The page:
A simple, versatile Middle Eastern flatbread.
A family of flatbreads with (transliterated) names including pita, pitta, pide, aish baladi, batbout, lavash and khubz/khobez (which simply means bread) are staples in countries across the Mediterranean, North Africa and the Middle East, as well as in culinary cultures originating from them.
This version has been developed by Nadim Othman, who says: “This highly-versatile pocket bread is possibly one of the easiest to make and, when eaten fresh out of the oven, one of the tastiest. The main way I enjoy pita is as part of a Middle Eastern breakfast or brunch. The bread is served warm and torn into bite-sized pieces to be dipped in olive oil and then za’atar, maybe with some labneh on the side. Simple and delicious!
I have also enjoyed pita stuffed with fresh falafel, tahini, pickles and salad; used it to mop up the amazing garlic-fest that is foul mudammas, laden it with quickly scrambled eggs and fried chorizo; and broken pita up and toasted it as an ingredient in the delicious fattoush.”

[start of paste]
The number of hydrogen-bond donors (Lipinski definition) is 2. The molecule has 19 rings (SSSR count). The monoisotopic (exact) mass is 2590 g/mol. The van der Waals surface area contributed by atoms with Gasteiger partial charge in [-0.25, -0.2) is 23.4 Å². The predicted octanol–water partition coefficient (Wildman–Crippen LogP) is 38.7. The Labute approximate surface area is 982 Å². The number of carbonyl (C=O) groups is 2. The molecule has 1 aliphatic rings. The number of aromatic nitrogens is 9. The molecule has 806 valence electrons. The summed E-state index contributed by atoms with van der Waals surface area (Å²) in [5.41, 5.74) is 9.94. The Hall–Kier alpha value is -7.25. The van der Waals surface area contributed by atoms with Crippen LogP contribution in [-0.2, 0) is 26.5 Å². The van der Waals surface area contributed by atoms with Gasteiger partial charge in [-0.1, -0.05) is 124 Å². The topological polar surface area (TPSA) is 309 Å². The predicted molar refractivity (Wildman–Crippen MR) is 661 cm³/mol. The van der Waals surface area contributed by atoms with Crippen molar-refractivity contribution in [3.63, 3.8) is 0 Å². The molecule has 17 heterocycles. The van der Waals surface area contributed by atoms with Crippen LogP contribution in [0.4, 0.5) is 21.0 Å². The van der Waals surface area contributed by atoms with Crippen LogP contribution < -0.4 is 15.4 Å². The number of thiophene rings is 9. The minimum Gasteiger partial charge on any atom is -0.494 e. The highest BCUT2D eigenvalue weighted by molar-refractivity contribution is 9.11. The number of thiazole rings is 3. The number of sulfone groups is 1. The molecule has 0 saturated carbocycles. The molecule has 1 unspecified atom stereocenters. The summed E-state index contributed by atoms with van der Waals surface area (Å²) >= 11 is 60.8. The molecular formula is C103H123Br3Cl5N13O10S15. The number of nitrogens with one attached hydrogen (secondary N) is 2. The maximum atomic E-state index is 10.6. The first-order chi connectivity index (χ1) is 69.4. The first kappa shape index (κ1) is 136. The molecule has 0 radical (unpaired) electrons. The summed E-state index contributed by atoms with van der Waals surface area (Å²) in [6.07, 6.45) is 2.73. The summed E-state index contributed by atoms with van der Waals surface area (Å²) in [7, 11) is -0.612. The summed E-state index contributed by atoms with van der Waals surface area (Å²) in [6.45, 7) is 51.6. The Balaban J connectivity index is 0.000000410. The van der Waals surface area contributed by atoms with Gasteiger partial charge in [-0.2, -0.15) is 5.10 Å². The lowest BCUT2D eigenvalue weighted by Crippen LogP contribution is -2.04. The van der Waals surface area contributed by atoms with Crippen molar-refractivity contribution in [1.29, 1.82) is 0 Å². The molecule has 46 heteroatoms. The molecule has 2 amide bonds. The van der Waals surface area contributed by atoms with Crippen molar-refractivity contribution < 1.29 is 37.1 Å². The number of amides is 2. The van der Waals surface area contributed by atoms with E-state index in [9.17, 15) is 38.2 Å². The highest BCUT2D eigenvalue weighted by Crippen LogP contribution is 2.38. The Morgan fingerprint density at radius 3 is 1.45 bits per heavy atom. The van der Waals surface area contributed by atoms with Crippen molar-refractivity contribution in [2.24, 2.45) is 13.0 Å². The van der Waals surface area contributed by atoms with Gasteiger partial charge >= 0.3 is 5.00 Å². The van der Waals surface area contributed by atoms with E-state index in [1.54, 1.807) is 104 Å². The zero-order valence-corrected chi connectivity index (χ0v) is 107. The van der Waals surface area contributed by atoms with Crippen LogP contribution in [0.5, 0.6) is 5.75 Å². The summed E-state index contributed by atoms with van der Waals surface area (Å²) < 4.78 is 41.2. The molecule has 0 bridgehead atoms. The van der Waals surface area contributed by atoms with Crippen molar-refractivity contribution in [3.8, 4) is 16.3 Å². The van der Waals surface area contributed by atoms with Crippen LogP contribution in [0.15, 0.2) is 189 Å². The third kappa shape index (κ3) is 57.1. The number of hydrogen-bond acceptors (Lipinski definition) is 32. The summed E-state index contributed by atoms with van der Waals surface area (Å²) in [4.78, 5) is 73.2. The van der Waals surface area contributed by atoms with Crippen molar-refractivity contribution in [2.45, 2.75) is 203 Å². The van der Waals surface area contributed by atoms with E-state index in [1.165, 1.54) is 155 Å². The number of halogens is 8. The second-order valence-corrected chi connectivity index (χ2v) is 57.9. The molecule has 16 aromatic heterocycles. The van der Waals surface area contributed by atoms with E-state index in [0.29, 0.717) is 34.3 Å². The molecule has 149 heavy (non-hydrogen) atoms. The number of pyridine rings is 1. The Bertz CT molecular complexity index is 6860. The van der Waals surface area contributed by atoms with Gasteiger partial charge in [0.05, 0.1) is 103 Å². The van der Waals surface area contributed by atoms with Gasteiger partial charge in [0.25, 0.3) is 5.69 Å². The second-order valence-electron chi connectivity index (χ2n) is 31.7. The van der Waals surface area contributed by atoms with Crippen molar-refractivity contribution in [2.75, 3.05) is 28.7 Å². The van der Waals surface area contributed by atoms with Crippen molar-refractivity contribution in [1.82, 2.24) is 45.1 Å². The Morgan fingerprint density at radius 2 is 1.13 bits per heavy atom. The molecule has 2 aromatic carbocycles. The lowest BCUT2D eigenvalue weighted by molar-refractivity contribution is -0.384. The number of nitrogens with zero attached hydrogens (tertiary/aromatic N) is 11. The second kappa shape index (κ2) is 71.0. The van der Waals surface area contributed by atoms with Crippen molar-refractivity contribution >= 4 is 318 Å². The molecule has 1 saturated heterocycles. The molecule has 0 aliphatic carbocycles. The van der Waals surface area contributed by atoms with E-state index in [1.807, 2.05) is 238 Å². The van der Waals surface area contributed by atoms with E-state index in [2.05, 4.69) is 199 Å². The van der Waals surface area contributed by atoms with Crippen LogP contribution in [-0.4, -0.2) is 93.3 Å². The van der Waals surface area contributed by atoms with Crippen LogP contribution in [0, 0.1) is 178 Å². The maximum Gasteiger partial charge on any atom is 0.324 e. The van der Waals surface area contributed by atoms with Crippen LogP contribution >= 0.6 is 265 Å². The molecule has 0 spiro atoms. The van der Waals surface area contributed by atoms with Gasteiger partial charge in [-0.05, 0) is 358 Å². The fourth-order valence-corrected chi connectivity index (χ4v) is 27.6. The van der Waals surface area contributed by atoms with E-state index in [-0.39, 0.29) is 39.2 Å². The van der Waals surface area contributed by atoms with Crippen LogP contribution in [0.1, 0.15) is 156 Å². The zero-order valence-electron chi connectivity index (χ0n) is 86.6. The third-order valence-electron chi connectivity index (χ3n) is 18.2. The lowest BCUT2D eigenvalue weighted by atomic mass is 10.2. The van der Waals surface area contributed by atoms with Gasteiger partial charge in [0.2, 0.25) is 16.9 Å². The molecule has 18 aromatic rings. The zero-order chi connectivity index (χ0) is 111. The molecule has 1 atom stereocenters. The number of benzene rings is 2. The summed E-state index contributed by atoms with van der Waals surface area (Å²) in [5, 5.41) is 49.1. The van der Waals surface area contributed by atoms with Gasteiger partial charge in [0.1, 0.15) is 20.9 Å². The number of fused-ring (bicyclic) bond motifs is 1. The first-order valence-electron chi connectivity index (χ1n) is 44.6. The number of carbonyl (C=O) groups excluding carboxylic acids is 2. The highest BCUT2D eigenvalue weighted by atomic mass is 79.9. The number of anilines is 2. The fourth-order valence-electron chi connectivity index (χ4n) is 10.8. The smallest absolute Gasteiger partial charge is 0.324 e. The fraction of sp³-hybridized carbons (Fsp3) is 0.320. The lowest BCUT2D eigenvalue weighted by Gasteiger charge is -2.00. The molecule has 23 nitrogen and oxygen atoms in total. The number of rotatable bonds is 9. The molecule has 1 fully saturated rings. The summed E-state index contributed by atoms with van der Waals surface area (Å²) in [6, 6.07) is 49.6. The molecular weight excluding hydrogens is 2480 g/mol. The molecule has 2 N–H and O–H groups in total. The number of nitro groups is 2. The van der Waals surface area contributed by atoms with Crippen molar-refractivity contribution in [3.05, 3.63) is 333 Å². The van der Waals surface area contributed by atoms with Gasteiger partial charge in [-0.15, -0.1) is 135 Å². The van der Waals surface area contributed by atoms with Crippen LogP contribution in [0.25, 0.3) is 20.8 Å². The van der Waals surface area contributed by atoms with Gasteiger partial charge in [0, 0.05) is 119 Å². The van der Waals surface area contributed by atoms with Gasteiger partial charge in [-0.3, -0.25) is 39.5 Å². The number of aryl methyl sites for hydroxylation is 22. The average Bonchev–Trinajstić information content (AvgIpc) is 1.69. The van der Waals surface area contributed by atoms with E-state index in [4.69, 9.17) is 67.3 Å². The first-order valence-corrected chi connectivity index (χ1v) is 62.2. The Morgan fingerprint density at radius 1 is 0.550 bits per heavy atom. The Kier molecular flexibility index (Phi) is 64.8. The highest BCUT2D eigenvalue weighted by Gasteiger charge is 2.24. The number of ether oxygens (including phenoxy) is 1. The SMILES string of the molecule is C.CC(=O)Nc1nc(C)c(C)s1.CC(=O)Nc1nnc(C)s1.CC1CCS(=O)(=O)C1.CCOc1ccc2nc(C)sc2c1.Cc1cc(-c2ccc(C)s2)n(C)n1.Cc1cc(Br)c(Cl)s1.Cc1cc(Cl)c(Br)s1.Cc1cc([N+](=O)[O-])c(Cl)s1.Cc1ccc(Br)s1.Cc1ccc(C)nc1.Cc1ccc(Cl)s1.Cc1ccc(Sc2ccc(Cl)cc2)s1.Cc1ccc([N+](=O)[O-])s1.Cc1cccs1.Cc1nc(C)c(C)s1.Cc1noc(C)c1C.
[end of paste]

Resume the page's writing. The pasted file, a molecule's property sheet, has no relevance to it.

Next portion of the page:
Makes 10 pitas
500g strong bread flour (Nadim suggests Wildfarmed T65)
10g caster sugar (optional)
50ml olive oil
30g fresh yeast
300ml water (at room temperature)
Place all of the ingredients into a large bowl and bring together to form a sticky dough.
Knead/work the dough for five to ten minutes until it becomes smooth and springy.
Place the dough back into the bowl, cover with a tea towel and leave to prove for an hour.
Place the dough onto a lightly-floured surface, divide it into ten equal pieces and shape each into a ball.
Roll each ball out with a rolling pin, either as an oval or circle, to a thickness of about 5mm. Much thicker and it might not puff up to form a pocket when baking, ending up more like taboon bread.
Flour the rolled-out dough pieces, cover with a tea towel and leave them to rest for ten minutes.
Heat the oven to 240°C / 475°F / gas mark 9.
Line two, large baking trays with parchment and place in the oven for about five minutes to heat up.
Take the lined trays out of the oven, quickly place the dough pieces onto them and pop them back into the oven.
Bake for five to ten minutes, until the pitas have puffed up. They might have light golden patches but should not be browned all over.
Remove the pitas from the oven and leave on a wire rack to cool for a few minutes before serving.
These can also be cooked super-quickly (a minute or two on each side) on the ashy, dying embers of a barbecue or campfire, giving them a lovely earthy flavour and feel. They can also be cooked on a pizza stone.
About the baker
Nadim Othman is a keen homebaker with Palestinian heritage.
Recipe text © Nadim Othman. Reproduction prohibited without written permission of the copyright holder.
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Published 18 Feb 2023
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